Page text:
"We are the ones who proposed producing the information on disk so it could be put online," he said. The posting of documents Wednesday at BishopAccountability.org and on The News Journal's website was "exactly what we expected," he said.
"The transparency of this is important," he said.
Judith Miller, who leads the Delaware chapter of SNAP (Survivors Network of those Abused by Priests), said if church officials had "done the right thing" when abuses first came to light, many children would have been spared the same horrors.
Doyle said the board of directors at Penn State University fired those who failed to properly report abuse allegations against assistant football coach Jerry Sandusky -- firings that included the university president and legendary coach Joe Paterno.
But diocesan spokesman Robert Krebs said Bishop W. Francis Malooly has seen no evidence that any of the three monsignors should be removed from ministry.
"If the bishop thought there was information that warranted one of the monsignors being removed, that would have happened already," Krebs said. "Until someone points out a specific document that shows one of these monsignors should have been removed from his position, we really can't talk specifically about that."
Inside the documents
The documents are heavily redacted to remove protected medical records and references to victims who were promised anonymity in court filings. But Conaty, Doyle and BishopAccountability.org founder Terence McKiernan have spent several weeks scouring the files and removing names and other references they say should have been removed by the diocese.
Flynn apologized for the errors and said protecting those names "was our No. 1 priority."
"I can only say this process of producing files and following procedures for redaction was long and involved and a tortuous one," he said.
Other redactions included the current addresses of abuser priests, information Flynn said was "irrelevant," and references unrelated to allegations of abuse or investigations of abuse claims. The name of one priest was redacted from a 2005 memo because the allegations against that priest were later found to be untrue, he said, and a redaction related to allegations against now-defrocked Joseph McGovern -- from a conversation McGovern had with then-Wilmington Bishop Robert Mulvee -- was made because the comments were "in the context of treatment" and therefore out of bounds.
Flynn said the diocese would release all medical records related to abuser priests, but cannot do so without either the permission of the abusers or a court order.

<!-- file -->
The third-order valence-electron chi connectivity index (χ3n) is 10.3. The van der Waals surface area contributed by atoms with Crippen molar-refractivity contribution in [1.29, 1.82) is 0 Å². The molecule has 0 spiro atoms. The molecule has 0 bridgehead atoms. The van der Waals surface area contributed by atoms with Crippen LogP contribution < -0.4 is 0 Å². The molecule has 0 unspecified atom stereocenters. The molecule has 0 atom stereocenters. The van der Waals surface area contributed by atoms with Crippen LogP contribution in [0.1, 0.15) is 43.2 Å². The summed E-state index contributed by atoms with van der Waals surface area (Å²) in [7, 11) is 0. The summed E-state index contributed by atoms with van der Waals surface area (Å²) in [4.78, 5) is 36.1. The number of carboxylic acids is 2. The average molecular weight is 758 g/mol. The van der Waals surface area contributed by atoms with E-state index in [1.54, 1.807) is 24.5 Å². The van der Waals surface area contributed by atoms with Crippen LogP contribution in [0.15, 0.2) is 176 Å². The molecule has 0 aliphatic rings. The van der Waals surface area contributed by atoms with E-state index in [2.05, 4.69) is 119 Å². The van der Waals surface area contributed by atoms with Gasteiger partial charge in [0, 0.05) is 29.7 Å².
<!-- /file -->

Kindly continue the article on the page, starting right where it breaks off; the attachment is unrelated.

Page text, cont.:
So far, Flynn said, the priests or ex-priests all have declined to release those records, and U.S. Bankruptcy Court Judge Christopher Sontchi has indicated he is not inclined to force the disclosure of those documents.
The records released Wednesday include letters from the late Bishop Michael Saltarelli asking the Vatican to laicize accused priests, a step only the pope can take.
Saltarelli sent an "urgent request" in November 2006, asking that then-Rev. Francis G. DeLuca be removed from the priesthood. DeLuca, who had admitted abusing children when diocesan authorities confronted him more than a decade earlier, had been allowed to retire to Syracuse in 1993 "for health reasons" after those accusations re-emerged.
Saltarelli, who had refused to release DeLuca's name or the names of other abuser priests, changed his mind after DeLuca pleaded guilty in 2006 to sexually abusing a young relative in Syracuse for several years. Saltarelli then released what he said was a complete list of names.
In his 2006 letter to the Vatican, Saltarelli noted the "intense media coverage" of DeLuca's arrest and conviction.
"I ask that Fr. DeLuca, because of the serial nature of his abuse [all involving his admission] with the most recent abuse occurring repeatedly from 2001 to 2006 be removed from the clerical state and given a dispensation from celibacy immediately and as soon as possible given the intense media coverage of his case," Saltarelli wrote. "I had hoped that Fr. DeLuca could live the life of prayer and penance prescribed by section BB of the Essential Norms. It is clear that that is not possible. Now 77 years old, he will likely live his remaining years of life either in jail or in house confinement."
Conaty urged everyone to review the files and report any documents they believe should be in the files. Parents who wrote letters to church officials and do not see their letters in the files should make that known, he said.
Contact Beth Miller at (302) 324-2784 or firstname.lastname@example.org
Sean O'Sullivan at (302) 324-2777 or email@example.com